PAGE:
Surrounded by natural treasures and glorious seascapes, Halifax is an attractive and vibrant hub with noteworthy historic and modern architecture, great dining and shopping, and a lively nightlife and festival scene. The old city manages to feel both hip and historic. Previous generations had the foresight to preserve the cultural and architectural integrity of the city, yet students from five local universities keep it lively and current. It's a perfect starting point to any tour of the Atlantic provinces, but even if you don't venture beyond its boundaries, you will get a real taste of the region.It was Halifax’s natural harbor—the second largest in the world after Sydney, Australia’s—that first drew the British here in 1749, and today most major sites are conveniently located either along it or on the Citadel-crowned hill overlooking it. That’s good news for visitors because this city actually covers quite a bit of ground.Since amalgamating with Dartmouth (directly across the harbor) and several suburbs in 1996, Halifax has been absorbed into the Halifax Regional Municipality, and the HRM, as it is known, has around 415,000 residents. That may not sound like a lot by U.S. standards, but it makes Nova Scotia’s capital the most significant Canadian urban center east of Montréal.There's easy access to the water, and despite being the focal point of a busy commercial port, Halifax Harbour doubles as a playground, with one of the world's longest downtown boardwalks. It's a place where container ships, commuter ferries, cruise ships, and tour boats compete for space, and where workaday tugs and fishing vessels tie up beside glitzy yachts. Like Halifax as a whole, the harbor represents a blend of the traditional and the contemporary.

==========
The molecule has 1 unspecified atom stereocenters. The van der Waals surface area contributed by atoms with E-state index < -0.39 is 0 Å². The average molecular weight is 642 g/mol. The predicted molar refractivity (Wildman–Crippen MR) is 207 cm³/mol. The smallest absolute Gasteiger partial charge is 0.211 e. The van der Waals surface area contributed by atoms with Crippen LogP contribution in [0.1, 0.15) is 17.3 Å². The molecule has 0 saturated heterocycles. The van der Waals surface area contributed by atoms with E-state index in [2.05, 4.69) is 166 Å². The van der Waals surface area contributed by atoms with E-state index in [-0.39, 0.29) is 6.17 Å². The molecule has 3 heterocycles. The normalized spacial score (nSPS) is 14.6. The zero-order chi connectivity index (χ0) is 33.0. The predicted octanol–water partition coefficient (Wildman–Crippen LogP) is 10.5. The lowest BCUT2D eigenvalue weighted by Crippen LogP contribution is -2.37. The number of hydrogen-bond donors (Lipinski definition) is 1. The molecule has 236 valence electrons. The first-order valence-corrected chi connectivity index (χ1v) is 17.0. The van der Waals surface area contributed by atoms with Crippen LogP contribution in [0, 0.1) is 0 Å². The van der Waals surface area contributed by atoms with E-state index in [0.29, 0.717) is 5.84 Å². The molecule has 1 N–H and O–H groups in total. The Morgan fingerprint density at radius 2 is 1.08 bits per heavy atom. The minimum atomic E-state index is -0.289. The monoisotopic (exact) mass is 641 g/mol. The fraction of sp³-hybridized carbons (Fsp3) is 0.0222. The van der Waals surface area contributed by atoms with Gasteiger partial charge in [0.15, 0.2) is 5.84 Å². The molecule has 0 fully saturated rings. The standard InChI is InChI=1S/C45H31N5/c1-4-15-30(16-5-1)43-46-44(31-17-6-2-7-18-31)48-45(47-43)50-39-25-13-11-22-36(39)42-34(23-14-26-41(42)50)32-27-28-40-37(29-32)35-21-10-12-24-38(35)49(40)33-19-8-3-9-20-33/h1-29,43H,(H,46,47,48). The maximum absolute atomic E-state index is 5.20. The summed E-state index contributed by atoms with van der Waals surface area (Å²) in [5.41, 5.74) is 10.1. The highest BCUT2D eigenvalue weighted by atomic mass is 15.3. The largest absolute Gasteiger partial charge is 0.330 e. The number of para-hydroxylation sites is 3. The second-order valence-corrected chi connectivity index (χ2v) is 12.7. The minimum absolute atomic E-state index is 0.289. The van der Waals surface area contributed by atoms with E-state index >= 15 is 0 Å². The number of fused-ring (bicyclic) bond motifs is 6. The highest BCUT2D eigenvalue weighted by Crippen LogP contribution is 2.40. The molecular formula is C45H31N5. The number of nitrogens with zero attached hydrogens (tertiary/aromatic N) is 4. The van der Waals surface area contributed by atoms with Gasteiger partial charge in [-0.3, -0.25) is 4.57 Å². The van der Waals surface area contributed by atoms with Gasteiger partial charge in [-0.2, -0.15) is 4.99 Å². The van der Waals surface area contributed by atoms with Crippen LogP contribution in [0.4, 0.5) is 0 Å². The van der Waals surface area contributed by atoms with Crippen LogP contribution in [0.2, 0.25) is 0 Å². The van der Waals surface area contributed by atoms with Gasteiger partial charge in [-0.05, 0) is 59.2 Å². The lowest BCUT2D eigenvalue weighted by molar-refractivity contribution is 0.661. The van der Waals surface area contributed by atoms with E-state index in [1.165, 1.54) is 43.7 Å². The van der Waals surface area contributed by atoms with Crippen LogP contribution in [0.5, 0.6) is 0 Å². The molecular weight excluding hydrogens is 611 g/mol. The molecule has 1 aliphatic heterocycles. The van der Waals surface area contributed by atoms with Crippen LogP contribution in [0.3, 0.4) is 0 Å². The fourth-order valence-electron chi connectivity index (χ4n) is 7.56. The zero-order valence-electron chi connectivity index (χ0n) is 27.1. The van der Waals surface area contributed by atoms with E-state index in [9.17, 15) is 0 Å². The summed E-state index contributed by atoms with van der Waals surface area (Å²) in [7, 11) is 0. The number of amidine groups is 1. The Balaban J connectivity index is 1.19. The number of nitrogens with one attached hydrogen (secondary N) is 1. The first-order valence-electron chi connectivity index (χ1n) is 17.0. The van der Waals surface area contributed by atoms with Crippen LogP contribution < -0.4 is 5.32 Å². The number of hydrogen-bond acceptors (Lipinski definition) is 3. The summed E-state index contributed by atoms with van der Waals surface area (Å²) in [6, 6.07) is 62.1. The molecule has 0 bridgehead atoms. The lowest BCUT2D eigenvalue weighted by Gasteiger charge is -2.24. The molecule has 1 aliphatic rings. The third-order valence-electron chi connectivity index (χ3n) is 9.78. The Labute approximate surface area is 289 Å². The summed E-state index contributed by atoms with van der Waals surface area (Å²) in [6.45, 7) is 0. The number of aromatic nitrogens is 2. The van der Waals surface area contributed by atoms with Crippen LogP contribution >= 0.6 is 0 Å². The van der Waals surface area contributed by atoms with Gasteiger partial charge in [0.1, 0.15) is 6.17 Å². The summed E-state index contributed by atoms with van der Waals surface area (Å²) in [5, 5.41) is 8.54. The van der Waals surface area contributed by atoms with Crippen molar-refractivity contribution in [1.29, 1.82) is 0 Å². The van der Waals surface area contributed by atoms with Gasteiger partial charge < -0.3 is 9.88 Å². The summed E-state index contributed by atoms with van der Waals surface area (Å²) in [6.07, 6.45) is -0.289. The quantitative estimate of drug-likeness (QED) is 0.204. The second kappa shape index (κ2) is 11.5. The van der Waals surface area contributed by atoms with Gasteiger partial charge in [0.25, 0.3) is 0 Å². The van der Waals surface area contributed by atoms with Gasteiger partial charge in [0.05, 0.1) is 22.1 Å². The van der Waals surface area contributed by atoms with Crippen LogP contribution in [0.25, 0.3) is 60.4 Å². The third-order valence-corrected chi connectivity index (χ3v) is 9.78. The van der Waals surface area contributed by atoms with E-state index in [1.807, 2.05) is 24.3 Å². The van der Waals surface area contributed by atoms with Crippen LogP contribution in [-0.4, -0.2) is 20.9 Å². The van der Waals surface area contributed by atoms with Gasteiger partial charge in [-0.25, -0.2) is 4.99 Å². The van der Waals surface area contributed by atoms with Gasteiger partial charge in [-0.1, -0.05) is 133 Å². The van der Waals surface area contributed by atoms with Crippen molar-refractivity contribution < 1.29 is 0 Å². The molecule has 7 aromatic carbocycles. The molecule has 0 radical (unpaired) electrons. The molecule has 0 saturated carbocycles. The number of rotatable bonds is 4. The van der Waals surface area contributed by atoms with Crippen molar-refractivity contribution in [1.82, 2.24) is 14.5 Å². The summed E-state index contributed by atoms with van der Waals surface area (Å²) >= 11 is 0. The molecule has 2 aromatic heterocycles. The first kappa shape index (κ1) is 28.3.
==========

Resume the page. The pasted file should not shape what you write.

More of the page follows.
Sydney, Nova Scotia, Canada image
Day 25
Sydney, Nova Scotia, Canada
If you come directly to Cape Breton via plane, ferry, or cruise ship, Sydney is where you’ll land. If you’re seeking anything resembling an urban experience, it’s also where you’ll want to stay: after all, this is the island’s sole city. Admittedly, it is not the booming center it was a century ago when the continent’s largest steel plant was located here (that era is evoked in Fall on Your Knees, an Oprah Book Club pick penned by Cape Bretoner Anne-Marie MacDonald). However, Sydney has a revitalized waterfront and smattering of Loyalist-era buildings that appeal to visitors. Moreover, it offers convenient access to popular attractions in the region—like the Miner’s Museum in nearby Glace Bay (named for the glace, or ice, that filled its harbor in winter), the Fortress at Louisbourg, and beautiful Bras d'Or Lake.
Southampton, England image
Day 31
Southampton, England

Lying near the head of Southampton Water, a peninsula between the estuaries of the Rivers Test and Itchen, Southampton is Britain’s largest cruise port. It has been one of England’s major ports since the Middle Ages, when it exported wool and hides from the hinterland and imported wine from Bordeaux. The city suffered heavy damage during World War Two and as a result the centre has been extensively rebuilt, but there are still some interesting medieval buildings including the Bargate, one of the finest city gatehouses in England.

Ship Details
P&O Cruises
Arcadia

Exclusively for adults - Arcadia’s signature features such as her exterior glass-fronted lifts and expansive art collection, featuring no less than 3,000 works of art, create a sophisticated air.